Study published in the journal ACS Applied Materials & Interfaces is the outcome of an international effort that included teams from Dresden and Berlin in Germany, and the US.

Scientists at the Helmholtz-Zentrum Dresden-Rossendorf (HZDR) together with colleagues from the Helmholtz-Zentrum Berlin (HZB) and the University of Virginia...

Im Focus: Gamma-ray flashes from plasma filaments

Novel highly efficient and brilliant gamma-ray source: Based on model calculations, physicists of the Max PIanck Institute for Nuclear Physics in Heidelberg propose a novel method for an efficient high-brilliance gamma-ray source. A giant collimated gamma-ray pulse is generated from the interaction of a dense ultra-relativistic electron beam with a thin solid conductor. Energetic gamma-rays are copiously produced as the electron beam splits into filaments while propagating across the conductor. The resulting gamma-ray energy and flux enable novel experiments in nuclear and fundamental physics.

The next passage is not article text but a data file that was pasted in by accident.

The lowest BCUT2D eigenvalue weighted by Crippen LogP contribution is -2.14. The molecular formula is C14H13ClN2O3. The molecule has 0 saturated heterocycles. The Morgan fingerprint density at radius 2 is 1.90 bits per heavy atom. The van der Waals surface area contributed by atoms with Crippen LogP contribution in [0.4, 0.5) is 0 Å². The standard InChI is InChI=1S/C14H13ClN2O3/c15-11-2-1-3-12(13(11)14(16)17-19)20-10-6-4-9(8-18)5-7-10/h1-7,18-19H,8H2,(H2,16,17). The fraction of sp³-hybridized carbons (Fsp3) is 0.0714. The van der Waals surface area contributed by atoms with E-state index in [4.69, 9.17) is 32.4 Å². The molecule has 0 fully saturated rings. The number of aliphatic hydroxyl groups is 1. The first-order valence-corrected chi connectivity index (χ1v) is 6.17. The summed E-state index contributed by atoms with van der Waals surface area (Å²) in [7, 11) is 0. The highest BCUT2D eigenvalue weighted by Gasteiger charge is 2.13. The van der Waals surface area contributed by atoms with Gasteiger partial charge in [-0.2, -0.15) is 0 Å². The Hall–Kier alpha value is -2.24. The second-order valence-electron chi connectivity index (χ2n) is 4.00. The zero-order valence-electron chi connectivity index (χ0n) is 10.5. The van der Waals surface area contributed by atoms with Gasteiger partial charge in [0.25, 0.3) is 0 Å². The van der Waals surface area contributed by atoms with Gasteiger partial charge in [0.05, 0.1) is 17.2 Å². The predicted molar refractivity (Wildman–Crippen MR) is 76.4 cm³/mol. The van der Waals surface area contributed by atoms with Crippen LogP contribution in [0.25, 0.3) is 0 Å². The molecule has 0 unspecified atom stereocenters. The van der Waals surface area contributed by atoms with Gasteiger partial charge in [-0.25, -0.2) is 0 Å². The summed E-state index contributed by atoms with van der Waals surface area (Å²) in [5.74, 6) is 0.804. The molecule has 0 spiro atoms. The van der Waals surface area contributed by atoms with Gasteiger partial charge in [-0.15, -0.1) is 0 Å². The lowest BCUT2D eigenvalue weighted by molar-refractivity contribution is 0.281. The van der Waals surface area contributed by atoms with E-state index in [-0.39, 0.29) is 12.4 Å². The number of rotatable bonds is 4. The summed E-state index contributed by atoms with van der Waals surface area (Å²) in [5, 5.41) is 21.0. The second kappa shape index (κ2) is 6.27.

The typical wavelength of light interacting with an object of the microcosm scales with the size of this object. For atoms, this ranges from visible light to...

Im Focus: Basel researchers succeed in cultivating cartilage from stem cells

Stable joint cartilage can be produced from adult stem cells originating from bone marrow. This is made possible by inducing specific molecular processes occurring during embryonic cartilage formation, as researchers from the University and University Hospital of Basel report in the scientific journal PNAS.